As you may already know it is my intention to start a web-based business but there is one potential sticking point-I am anything but technical. Setting up this WordPress blog has seriously highlighted my inadequacies.
This raises the question- Is it possible, or desirable to start a web-based business without basic programming skills? Is it possible to develop and iterate to get to product/market fit without being able to personally bring your idea to fruition?
It is fair to say that I have been a little naïve when approaching the technical side of the business up until now. I had always thought of it as a decision with two main variables- time and money. I could either spend some money outsourcing the development and get an MVP to the market ASAP or I could look to bring on a technical co-founder which would take longer but cost less money. I had completely ignored the wider impact of this decision on the future of the business.
A few great blogs by Scott Allison and Jason Freedman have recently prompted me to discuss this matter in more detail with business owners who are further down the entrepreneurial path and has made me re-think my options.
I have always believed that I should focus on my strengths and leave the technical side of things to others. However, I have to accept that I cannot effectively manage a process that I don’t understand.
As I see it at the moment, I have few options:
1. I can spend the next couple of years learning the technical knowledge to bring the concept to life myself.
I will never be, and have no desire to be, the CTO of the business.
2. Bring on a technically minded co-founder to work with me to develop the idea.
This will need to happen, the question is just when.
3. Outsource the development of the product offering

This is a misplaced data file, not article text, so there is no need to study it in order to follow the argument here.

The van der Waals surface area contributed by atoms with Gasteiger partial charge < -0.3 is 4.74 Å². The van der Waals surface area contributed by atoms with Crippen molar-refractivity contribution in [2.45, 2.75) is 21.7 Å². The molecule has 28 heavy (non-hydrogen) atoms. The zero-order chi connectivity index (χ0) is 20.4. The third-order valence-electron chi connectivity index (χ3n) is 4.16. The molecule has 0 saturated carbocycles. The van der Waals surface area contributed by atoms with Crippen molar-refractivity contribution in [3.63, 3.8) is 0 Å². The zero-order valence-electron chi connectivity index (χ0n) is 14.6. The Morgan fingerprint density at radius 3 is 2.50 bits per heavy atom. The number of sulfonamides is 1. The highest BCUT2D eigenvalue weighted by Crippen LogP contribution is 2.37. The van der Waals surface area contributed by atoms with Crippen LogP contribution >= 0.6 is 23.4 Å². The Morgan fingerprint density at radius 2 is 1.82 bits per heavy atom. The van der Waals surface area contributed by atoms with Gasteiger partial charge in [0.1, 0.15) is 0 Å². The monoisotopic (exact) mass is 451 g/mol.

If I do this I need to think a lot more about how this affects the potential growth plans of the business. Maybe a technically minded advisor/mentor would be the best option here.
No matter which option I take; in the end the chances of success will be significantly increased by my improve knowledge of the technical elements of the business.
I am currently in the early stages of working with Zendit to get a Minimum Viable Product to take out to the market and start testing. At the same time I am working on developing my own programming skills through Tree House and Codecademy. I like Jason Freedman’s approach to finding a technical co-founder. It is not something that is just going to happen, I must earn a technical co-founder.
Before even starting on the technical development I have a few critical steps I need to go through that will have a bearing on the direction of the product. Hopefully some of the principles of The Lean Startup will help address these issues and by working closely with the team at Zendit I can be successful in bringing a product to the market place.
As with all things in life the more I investigate and discuss the more I realise I don’t know and the more complicated the decision becomes. Whichever option I decide to pursue will have its advantages and potential pitfalls and no one path is right for all businesses. Maybe I should listen to Pinterest co-founder, Ben Silbermann, who recently told the audience at SXSW not to take too much advice from others. Ultimately I must forge my own path and yes I will make mistakes and there will be a lot of uncertainty ahead but isn’t that all part of the fun.
If nothing, I am always up for a challenge and I love learning new things. Who knows I may actually enjoy coding, stranger things have happened.
If you are involved in a startup who is going through or has gone through a similar experience I’d love to hear from you.
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